Here the trial closed for the day.
SfIEPARD WAS READY
MOVES A REFERENCE OF THE
AL.BREC HT itlOSOi.l TION BE
FORE IT AVAS READ.
IS SENT TO THE COMMITTEE.
ANTICIPATED OPPOSITION TO THE
FORFEITING OF FRANCHISE
MAKES ITS APPEARANCE.
GARBAGE CONTROVERSY AGAIN.
Award of Contracts Concurred In —
Communication Front Michand
All of the members of the board of
aldermen were present at the meeting
of that body last night. The Albrecht
resolution, passed by the assembly, re
vcking the cable franchise of the street
railway company was referred to the
committee on streets for consideration.
The garbage contracts were awarded
as recommended by the assembly ex
cept In the Sixth ward, in which dis
trict the board awarded the contract
to the lowest bidder.
When the Albrecht resolution revok
ing the cable franchise was being read
by the clerk, Aid. Shepard moved it
be referred to the committee on streets.
Aid. Kenny and Lindahl objected, and
insisted on the ordinance being read,
which was agreed to. The reading be
ing finished, Aid. Shepard renewed his
motion to refer to the committee. In
support of this, he said the residents in
the ward he represented wanted better
service Instead of the franchise being
revoked. The measure was an impor
tant one and should be looked into.
If it was for the public good or spite,
it should be carefully considered.
Aid. Lindahl thought if the plan was
to defeat it the vote should be taken
at once instead of referring it to a
committee. Aid. Shepard Insisted on
his motion to refer, and it was carried
by a vote of 9 to 2, Messrs. Kenny and
Lindahl voting against the reference.
The garbage controversy broke out
afresh in the board of aldermen. The
assembly awarded the contracts to the
lowest bidders in all of the wards
except the Sixth. When the let
ter of the mayor relative to the low
prices bid by the contractors, especial
ly in the Sixth ward, was read. Aid.
Lindahl moved that the action of the
assembly in rea.dvertlsing for bids in
the Sixth ward be not concurred in,
and that -the contract be let to Fred
Lindermann, the lowest bidder in that
district. Aid. Bell wanted the con
tract awarded to Hugh Martin, who
bid $1,000 for doing the work. Mr.
Bell was of the opinion it could not be
done for the price b d by L niermann.
Mr. Lindahl was anxious to know
why there should be more money spent
in the Sixth ward than in the Second,
First the other outlying wards of the
city. The First ward alderman was
of the opinion that aside from the may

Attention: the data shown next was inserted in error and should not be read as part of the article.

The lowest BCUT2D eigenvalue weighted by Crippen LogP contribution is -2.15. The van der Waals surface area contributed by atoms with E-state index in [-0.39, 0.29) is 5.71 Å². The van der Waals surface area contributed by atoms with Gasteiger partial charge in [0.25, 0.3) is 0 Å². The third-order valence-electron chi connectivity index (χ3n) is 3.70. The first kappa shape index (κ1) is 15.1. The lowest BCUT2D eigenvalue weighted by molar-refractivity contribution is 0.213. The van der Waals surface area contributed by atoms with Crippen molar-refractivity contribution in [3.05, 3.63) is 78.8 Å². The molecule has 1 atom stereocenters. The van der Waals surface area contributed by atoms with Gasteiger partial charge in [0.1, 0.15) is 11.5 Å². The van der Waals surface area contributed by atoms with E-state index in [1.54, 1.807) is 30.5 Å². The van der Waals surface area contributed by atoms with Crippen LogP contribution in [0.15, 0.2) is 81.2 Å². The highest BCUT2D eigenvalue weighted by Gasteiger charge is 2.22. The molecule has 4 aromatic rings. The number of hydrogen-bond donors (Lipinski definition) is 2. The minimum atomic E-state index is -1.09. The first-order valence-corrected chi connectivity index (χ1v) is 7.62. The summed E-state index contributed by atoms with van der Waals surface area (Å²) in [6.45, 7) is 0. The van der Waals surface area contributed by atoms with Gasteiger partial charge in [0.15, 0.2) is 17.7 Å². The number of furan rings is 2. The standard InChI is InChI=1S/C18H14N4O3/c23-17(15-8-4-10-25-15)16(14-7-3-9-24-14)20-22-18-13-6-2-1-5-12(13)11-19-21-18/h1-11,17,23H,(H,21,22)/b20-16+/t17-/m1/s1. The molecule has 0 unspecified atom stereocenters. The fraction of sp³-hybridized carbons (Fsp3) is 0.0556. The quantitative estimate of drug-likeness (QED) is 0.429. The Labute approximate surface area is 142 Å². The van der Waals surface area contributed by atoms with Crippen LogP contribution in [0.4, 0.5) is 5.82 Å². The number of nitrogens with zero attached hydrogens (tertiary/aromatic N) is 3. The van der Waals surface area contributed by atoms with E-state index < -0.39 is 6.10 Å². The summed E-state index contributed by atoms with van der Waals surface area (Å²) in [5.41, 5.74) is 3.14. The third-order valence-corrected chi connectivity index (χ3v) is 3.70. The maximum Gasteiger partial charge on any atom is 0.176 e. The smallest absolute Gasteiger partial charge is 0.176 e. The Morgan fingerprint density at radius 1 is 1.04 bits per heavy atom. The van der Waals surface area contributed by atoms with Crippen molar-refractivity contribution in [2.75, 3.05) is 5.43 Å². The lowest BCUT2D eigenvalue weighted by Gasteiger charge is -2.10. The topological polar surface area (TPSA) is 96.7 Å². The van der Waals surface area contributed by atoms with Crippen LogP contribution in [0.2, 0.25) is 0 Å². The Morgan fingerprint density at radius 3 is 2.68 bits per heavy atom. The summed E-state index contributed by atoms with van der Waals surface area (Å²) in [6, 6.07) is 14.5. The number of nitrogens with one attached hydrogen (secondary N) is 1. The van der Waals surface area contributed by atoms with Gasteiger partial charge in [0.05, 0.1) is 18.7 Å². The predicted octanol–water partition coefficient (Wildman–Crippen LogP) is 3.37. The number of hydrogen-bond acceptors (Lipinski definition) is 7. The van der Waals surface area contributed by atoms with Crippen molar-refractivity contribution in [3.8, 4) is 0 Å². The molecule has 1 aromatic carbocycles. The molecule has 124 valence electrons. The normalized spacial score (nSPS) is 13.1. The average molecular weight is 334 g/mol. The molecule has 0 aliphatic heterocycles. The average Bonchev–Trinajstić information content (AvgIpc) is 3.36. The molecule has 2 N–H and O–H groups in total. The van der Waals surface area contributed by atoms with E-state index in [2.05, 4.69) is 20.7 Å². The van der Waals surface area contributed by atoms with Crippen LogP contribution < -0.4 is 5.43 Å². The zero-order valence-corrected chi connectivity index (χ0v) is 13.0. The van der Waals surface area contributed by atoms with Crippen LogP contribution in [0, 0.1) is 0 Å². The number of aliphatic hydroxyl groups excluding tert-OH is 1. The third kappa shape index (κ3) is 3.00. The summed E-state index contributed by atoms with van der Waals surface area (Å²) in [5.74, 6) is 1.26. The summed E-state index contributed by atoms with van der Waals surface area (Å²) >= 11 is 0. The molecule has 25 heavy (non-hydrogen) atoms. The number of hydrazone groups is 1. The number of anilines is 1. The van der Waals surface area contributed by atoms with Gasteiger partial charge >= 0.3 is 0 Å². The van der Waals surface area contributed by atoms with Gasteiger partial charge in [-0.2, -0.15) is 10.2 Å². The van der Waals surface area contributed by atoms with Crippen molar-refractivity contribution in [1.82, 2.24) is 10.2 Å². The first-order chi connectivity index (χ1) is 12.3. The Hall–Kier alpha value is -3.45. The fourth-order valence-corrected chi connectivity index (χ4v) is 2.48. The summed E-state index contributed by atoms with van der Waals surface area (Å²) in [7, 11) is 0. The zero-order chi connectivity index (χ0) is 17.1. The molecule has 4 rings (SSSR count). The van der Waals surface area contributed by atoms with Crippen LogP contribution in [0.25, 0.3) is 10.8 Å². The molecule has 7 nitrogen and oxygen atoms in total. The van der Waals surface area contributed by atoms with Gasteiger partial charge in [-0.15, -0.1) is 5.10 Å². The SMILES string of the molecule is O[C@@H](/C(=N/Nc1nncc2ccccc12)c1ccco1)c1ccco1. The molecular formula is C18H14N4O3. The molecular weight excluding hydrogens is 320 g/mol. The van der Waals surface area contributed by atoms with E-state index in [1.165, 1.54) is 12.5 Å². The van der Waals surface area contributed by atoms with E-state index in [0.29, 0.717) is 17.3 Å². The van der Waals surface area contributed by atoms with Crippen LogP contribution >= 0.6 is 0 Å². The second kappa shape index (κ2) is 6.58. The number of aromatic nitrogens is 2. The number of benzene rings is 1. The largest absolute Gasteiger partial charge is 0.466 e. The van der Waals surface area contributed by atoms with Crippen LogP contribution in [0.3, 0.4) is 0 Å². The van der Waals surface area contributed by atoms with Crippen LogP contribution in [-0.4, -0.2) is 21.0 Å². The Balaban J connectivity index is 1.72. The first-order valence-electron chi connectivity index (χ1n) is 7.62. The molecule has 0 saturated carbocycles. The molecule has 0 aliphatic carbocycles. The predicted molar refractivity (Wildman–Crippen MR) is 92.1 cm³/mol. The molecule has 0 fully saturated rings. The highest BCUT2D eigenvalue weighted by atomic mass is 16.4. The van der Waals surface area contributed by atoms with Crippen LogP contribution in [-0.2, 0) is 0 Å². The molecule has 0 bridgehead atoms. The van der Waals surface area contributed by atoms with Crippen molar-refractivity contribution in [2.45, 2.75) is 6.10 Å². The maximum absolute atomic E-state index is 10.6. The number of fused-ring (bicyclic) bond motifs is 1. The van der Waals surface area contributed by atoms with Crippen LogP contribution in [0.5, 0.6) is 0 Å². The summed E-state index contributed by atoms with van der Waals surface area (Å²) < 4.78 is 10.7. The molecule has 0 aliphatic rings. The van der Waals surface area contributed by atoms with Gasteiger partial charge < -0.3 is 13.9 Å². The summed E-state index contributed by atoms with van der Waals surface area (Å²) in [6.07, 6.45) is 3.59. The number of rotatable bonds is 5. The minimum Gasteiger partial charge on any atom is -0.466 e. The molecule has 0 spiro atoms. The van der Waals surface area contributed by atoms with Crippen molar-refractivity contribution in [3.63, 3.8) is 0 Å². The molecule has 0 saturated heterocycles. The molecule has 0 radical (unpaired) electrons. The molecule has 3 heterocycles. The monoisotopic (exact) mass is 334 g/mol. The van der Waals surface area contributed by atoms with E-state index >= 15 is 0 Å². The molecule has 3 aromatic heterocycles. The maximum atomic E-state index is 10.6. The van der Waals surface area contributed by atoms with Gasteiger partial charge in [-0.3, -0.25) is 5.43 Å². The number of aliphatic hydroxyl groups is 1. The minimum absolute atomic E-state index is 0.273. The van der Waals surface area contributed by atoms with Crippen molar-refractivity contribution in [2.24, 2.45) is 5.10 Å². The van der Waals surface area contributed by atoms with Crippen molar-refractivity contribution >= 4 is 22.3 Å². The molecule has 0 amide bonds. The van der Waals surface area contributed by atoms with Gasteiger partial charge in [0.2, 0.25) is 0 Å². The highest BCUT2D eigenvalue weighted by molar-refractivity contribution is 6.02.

or, alderman and chief of police the
population of the Sixth ward was made
SHE GLADLYJPEAKS !
Victim of Nervous Dyspepsia and
Onalaska, Wis.— For ten years I have
been the suffering victim of nervous pros
traiion and nervous dyspepsia. I cannot
begin to tell you or remember the reme
dies I have taken or the prescriptions I
have tried. Take what I would, I grew
worse instead of better, and was well
nigh discouraged. Then came the grate
ful change. One month ago — on the ad
vice of my brother, who sent me a box—
I commenced taking Dr. Oharcot's Kola
Nervine Tablets. I have taken one box
and gained five pounds, but that Is noth
ing compared to the physical relief I have
experienced. I am better and happier
than I have been for five years. If I
could make the recommendation stronger
I would gladly do so.
Mrs. Lulu Gleason.
D*% Charcot's Kola Nervine Tablets are
vegetable and harmless. Their strength
and vigor giving qualities are wonderful.
Fifty cents and $1 at druggists or mailed
direct. Eureka Chemical & Mfg. Co., La
up of the same class of citizens as in
other wards. Based on the population
the cost of collecting and removing gar
bage in the Sixth ward cost more than
in the First, Second and Eighth wards.
The motion of Aid. Lindahl that the
contract for the Sixth ward be award
ed Fred Lindermann at $850 was car
ried by a unanimous vote. It was then
moved that the other awards as made
by the assembly be concurred in. Aid.
Allard, of the Tenth ward, objected to
the contracts for the Tenth and
Eleventh wards being awarded to YV.
J. Preston. The two bids combined
amounted to $1,400 and he was sun- the
work could be done for much lower
Aid. Larsen wanted the a.ward of the
contract to Peterson & Anderson in the
Ninth ward excepted as it had not been
let to the lowest bidder. On the the roll
call the vote showed six of the alder
men opposed to excepting the Ninth,